Professor Richard BUTTERWICK-PAWLIKOWSKI, a well-respected historian of the Enlightenment period, resumed his responsibilities as a Chairholder of the European Civilization Chair at the College of Europe in Natolin on 1 September 2023.
He returns to his role, as he held the Chair between 2014 and 2020. We met with him for a short interview to speak about his plans and future projects.
Question: What are the three things you are most looking forward to in your work as the Chairholder of the European Civilization Chair?
Professor Richard BUTTERWICK-PAWLIKOWSKI: I'm looking forward to walking around the campus often, particularly if it's going to be a “golden Polish autumn”. This is an exceptionally beautiful, peaceful, and historic place. I'm also looking forward to working again with my colleagues, some of whom I've known for a very long time, ever since I first started at Natolin in 2014. I’m meeting others for the first time. But most important of all, I'm looking forward to a new promotion of students.
Question: What are your plans for the European Civilization Chair?
Professor Richard BUTTERWICK-PAWLIKOWSKI: My plans are to continue and take forward the mission of the Chair, which is to encourage people to think about Europe in a longer and a broader sense. To take a longer view, going back far beyond the creation of current European institutions to the very beginnings of Europe as an idea and a civilization. To take a broader view, looking well beyond the current borders of the European Union. I hope they’ll be expanding further, taking in neighbours to the east and south-east.
That’s particularly important because in the middle of the twentieth century Europe was violently divided by war and totalitarian regimes. The work of reunification is far from complete. A promise was made at the start of the process that led successively to the creation of the European Coal and Steel Community, the European Economic Community, and the European Union, that this European community would be open to any European country or nation that was free to choose. Does that promise still hold good? I would hope so.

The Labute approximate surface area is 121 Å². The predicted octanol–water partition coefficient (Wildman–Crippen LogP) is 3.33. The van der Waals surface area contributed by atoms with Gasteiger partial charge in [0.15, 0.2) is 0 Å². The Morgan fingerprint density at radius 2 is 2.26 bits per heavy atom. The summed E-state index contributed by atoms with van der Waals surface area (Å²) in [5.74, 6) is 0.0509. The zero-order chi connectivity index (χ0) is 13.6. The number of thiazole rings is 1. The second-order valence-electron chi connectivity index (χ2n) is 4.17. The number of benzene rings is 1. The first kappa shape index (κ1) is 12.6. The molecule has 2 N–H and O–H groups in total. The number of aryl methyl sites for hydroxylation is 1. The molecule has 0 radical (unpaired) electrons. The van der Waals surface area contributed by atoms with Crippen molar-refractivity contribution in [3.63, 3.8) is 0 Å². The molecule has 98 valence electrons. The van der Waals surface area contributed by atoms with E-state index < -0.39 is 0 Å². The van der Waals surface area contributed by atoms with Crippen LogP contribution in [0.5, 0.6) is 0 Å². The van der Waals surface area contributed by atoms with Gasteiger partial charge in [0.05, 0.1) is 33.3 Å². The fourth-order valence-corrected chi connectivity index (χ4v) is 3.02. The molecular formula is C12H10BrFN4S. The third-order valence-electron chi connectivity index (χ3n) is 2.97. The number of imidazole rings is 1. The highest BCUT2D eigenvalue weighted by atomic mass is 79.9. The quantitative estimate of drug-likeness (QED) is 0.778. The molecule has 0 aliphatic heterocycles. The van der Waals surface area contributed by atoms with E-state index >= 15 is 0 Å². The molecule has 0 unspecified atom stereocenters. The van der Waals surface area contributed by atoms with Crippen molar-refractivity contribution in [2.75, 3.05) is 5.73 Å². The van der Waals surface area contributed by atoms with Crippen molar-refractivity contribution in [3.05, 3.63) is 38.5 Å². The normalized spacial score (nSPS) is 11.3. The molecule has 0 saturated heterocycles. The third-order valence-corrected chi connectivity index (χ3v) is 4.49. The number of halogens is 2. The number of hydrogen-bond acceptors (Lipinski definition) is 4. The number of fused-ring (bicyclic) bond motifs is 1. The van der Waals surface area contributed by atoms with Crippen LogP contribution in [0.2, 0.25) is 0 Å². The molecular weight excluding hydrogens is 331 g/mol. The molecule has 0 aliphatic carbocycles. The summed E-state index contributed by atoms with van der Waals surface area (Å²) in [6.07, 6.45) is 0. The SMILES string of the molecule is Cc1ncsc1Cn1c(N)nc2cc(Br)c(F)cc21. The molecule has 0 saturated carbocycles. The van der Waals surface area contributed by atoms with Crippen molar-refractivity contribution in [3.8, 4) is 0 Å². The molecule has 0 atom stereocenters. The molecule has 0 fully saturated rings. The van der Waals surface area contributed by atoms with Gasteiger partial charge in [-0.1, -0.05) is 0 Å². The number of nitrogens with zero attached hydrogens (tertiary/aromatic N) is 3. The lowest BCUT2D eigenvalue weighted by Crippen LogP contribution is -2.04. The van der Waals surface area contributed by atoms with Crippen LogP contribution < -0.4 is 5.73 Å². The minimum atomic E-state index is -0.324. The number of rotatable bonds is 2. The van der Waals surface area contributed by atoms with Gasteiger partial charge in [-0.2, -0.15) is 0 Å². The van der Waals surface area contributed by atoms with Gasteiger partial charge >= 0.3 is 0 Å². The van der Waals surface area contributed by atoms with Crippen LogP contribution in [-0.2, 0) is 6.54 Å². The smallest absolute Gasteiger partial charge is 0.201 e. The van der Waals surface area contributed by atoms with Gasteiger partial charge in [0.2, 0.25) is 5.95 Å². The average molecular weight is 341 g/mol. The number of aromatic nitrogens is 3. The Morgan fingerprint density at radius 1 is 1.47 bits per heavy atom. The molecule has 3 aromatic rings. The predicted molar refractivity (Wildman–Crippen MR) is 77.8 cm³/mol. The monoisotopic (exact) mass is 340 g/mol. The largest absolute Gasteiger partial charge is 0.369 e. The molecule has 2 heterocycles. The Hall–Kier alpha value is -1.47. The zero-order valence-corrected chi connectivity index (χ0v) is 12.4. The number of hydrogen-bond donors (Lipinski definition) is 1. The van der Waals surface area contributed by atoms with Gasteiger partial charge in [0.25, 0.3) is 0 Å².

Question: What would you like to change? What is your vision?
Professor Richard BUTTERWICK-PAWLIKOWSKI: One of the things I've learned at Natolin is that although the campus changes very little while the seasons come and go, and the great oaks get just a little greater, many things here change very rapidly. Nothing ever stands completely still. Here at Natolin, there are always new challenges, just as there are new challenges all over Europe and in the world. But I certainly don't plan any revolutions in the European Civilization Chair.
Professor Georges MINK has led the Chair magnificently over the last three years and I look forward to continuing to work together closely, just as we did when I held the Chair previously, and just as we did his tenure of the Chair. We both concentrate our attention on Central and Eastern Europe, but of course we have different interests. Professor MINK is an illustrious sociologist and scholar of memory studies, and I would also call him a distinguished political scientist and contemporary historian. I’m a historian of politics, religion, culture, and ideas in the age of Enlightenment, that is, the eighteenth and early nineteenth centuries. This was the period that shaped the Natolin palace and park. So naturally we approach our research and teaching rather differently, but we work amicably together.
The vision remains the mission – encouraging a longer and broader view of Europe, in the conviction that understanding Europe’s past can help Natolin’s students to shape Europe’s future.
Question: What are some of the projects you will be working on?
Professor Richard BUTTERWICK-PAWLIKOWSKI: We shall continue the things that we’ve begun, at least in the short term. For a long time the Chair has taken a close interest in Ukraine through its three Ukrainian Revolutions (3R) project, of which Professor MINK is the joint head. In the last couple of years, Professor Marek CICHOCKI has led a project on the legacies of the Cold War, and that will continue to grow. Has the post-Cold War era already evolved into a new Cold War? Between whom?
I'm delighted to say that Professor CICHOCKI will be working with our students on these questions. In the next few months, there’ll be several fascinating special events organized by the Chair. We also make a major contribution to the academic programme of the College of Europe in Natolin. There’ll be simulation games of three peace conferences, those that actually took place in Vienna in 1814-15 and Paris in 1919-20, and one that didn’t happen – at the end of the Cold War. I encourage students to get involved.